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Study System

There are two distinct ways your study in the Czech Republic may proceed. It will consist of either one or two steps, depending on the subject field you choose to pursue.

Straight to a Master’s degree

This way is valid for the fields that require complete and undivided attention and take a long time to master, such as General Medicine, Dentistry, Pharmacology, Law, Psychology or for example Catholic Theology. After a given period of time (usually 5-6 years) you will graduate and earn a Master’s degree. There is no middle step, you need to go all the way. If you want to earn your Bachelor’s degree first, you should choose a different occupation.

What if I change my mind mid-ways?

Any discipline of study that isn’t a commitment offers you possibilities of later diversification. Say you start studying economics, but after your Bachelor’s you don’t feel like it is the right way for you. So you change your main subject (or you even transfer to a different university) and you finish your Master’s degree elsewhere. It is entirely possible (if the university allows it) and the Czech study system is quite open in this matter.

The basic undergraduate Bachelor program takes up to 3 or 4 years to complete, after which you may continue and earn a Master degree in another 2 years.

What about Ph.D.?

The last pillar of your education is the post-graduate Doctoral program, in which you may enlist if you so desire after you have successfully completed your Master. Its duration varies from field to field, but can take up to 5 more years of study, during which you will do research, work for the university and prepare your academic dissertation.

Credits? Do you take credits?

The ECTS credit system is implemented at all universities in Europe, including the Czech Republic. Thanks to this system you can gain study credits at various schools in different countries and it still counts. People seldom actually do it, but it is possible. One ECTS credit is equal to approximately 25-30 hours of work per semester and for one single course you may be rewarded up to 10 credits. Here are some basic numbers of credits that you need to acquire throughout your study.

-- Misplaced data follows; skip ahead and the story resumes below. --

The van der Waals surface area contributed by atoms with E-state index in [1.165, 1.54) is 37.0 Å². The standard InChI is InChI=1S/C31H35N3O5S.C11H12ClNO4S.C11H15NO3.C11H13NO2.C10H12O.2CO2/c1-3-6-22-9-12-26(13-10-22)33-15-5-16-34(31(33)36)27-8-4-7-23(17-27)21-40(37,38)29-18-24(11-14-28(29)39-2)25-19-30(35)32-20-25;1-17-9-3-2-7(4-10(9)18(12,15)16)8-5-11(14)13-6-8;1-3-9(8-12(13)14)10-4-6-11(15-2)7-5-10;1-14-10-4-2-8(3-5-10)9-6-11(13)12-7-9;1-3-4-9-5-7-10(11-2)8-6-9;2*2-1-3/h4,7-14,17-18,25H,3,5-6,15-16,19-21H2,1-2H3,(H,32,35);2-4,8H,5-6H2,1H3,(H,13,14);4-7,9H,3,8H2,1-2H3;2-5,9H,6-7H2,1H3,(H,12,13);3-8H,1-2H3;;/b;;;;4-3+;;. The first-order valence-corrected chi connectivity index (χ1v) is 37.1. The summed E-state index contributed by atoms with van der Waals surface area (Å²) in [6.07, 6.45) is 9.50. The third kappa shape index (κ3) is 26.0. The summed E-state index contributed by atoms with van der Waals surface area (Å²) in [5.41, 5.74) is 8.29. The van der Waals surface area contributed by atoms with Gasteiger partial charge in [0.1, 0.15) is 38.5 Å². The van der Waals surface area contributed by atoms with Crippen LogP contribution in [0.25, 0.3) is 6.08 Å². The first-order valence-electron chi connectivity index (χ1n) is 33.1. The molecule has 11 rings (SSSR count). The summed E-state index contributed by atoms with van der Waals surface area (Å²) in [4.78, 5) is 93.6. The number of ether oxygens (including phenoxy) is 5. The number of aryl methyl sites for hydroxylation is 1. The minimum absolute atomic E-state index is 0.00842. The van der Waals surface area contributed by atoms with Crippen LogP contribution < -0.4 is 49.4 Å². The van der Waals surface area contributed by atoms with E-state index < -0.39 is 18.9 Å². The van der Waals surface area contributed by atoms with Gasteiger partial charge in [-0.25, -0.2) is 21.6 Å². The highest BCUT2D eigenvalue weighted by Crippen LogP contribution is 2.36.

For your Bachelor’s degree you’ll need 180 credits.

For your Master’s degree you’ll need 120 credits.

Since you need roughly 30 credits to pass a semester, your 5-year Master’s degree is therefore equal to 300 credits altogether. If you go for a 6-year Master’s degree, it’s going to be 360 credits and so on.

How does the academic year work?

It usually starts at the beginning of October, give or take a week or so. It is divided into 2 separate semesters; no midterm exams, mind you – only the finals. Each semester contains about 14 weeks of classes and is followed by an examination period up to 6 weeks long. Classes are usually 90 minutes. The first class in the morning can start at 7:30 or 8:00 am (depending on the faculty). Evening classes may end between 7:00 and 9:00 pm. There is usually a 15 minutes break between any two classes.